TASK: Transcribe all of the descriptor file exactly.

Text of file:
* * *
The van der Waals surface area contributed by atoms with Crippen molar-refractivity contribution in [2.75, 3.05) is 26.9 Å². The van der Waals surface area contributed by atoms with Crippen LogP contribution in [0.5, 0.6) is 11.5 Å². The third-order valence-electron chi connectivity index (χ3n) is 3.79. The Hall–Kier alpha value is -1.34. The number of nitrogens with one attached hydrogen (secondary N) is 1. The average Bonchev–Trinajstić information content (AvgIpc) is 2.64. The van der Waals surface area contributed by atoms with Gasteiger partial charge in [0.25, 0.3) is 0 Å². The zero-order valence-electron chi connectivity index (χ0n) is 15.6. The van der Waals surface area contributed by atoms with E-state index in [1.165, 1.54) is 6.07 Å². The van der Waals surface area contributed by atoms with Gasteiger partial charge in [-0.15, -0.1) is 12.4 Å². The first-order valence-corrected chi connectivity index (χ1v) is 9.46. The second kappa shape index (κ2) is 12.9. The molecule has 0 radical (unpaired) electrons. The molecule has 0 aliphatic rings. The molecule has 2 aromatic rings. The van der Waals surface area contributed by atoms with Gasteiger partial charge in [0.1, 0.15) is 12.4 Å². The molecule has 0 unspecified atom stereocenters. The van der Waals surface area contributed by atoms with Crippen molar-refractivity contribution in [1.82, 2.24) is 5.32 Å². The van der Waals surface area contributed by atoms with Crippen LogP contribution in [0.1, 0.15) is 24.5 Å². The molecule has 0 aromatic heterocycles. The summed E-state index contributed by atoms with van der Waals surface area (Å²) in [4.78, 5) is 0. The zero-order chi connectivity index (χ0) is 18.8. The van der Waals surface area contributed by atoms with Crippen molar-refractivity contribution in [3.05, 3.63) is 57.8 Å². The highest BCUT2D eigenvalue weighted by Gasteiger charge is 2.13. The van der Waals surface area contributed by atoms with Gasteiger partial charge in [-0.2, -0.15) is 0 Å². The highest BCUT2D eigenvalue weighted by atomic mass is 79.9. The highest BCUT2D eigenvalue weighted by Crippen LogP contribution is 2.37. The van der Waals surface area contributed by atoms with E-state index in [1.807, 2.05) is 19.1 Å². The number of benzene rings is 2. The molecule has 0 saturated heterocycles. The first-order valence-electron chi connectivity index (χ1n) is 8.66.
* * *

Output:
The van der Waals surface area contributed by atoms with Crippen molar-refractivity contribution in [2.75, 3.05) is 26.9 Å². The van der Waals surface area contributed by atoms with Crippen LogP contribution in [0.5, 0.6) is 11.5 Å². The third-order valence-electron chi connectivity index (χ3n) is 3.79. The Hall–Kier alpha value is -1.34. The number of nitrogens with one attached hydrogen (secondary N) is 1. The average Bonchev–Trinajstić information content (AvgIpc) is 2.64. The van der Waals surface area contributed by atoms with Gasteiger partial charge in [0.25, 0.3) is 0 Å². The zero-order valence-electron chi connectivity index (χ0n) is 15.6. The van der Waals surface area contributed by atoms with E-state index in [1.165, 1.54) is 6.07 Å². The van der Waals surface area contributed by atoms with Gasteiger partial charge in [-0.15, -0.1) is 12.4 Å². The first-order valence-corrected chi connectivity index (χ1v) is 9.46. The second kappa shape index (κ2) is 12.9. The molecule has 0 radical (unpaired) electrons. The molecule has 0 aliphatic rings. The molecule has 2 aromatic rings. The van der Waals surface area contributed by atoms with Gasteiger partial charge in [0.1, 0.15) is 12.4 Å². The molecule has 0 unspecified atom stereocenters. The van der Waals surface area contributed by atoms with Crippen molar-refractivity contribution in [1.82, 2.24) is 5.32 Å². The van der Waals surface area contributed by atoms with Crippen LogP contribution in [0.1, 0.15) is 24.5 Å². The molecule has 0 aromatic heterocycles. The summed E-state index contributed by atoms with van der Waals surface area (Å²) in [4.78, 5) is 0. The zero-order chi connectivity index (χ0) is 18.8. The van der Waals surface area contributed by atoms with Crippen molar-refractivity contribution in [3.05, 3.63) is 57.8 Å². The highest BCUT2D eigenvalue weighted by Gasteiger charge is 2.13. The van der Waals surface area contributed by atoms with Gasteiger partial charge in [-0.2, -0.15) is 0 Å². The highest BCUT2D eigenvalue weighted by atomic mass is 79.9. The highest BCUT2D eigenvalue weighted by Crippen LogP contribution is 2.37. The van der Waals surface area contributed by atoms with E-state index in [1.807, 2.05) is 19.1 Å². The number of benzene rings is 2. The molecule has 0 saturated heterocycles. The first-order valence-electron chi connectivity index (χ1n) is 8.66.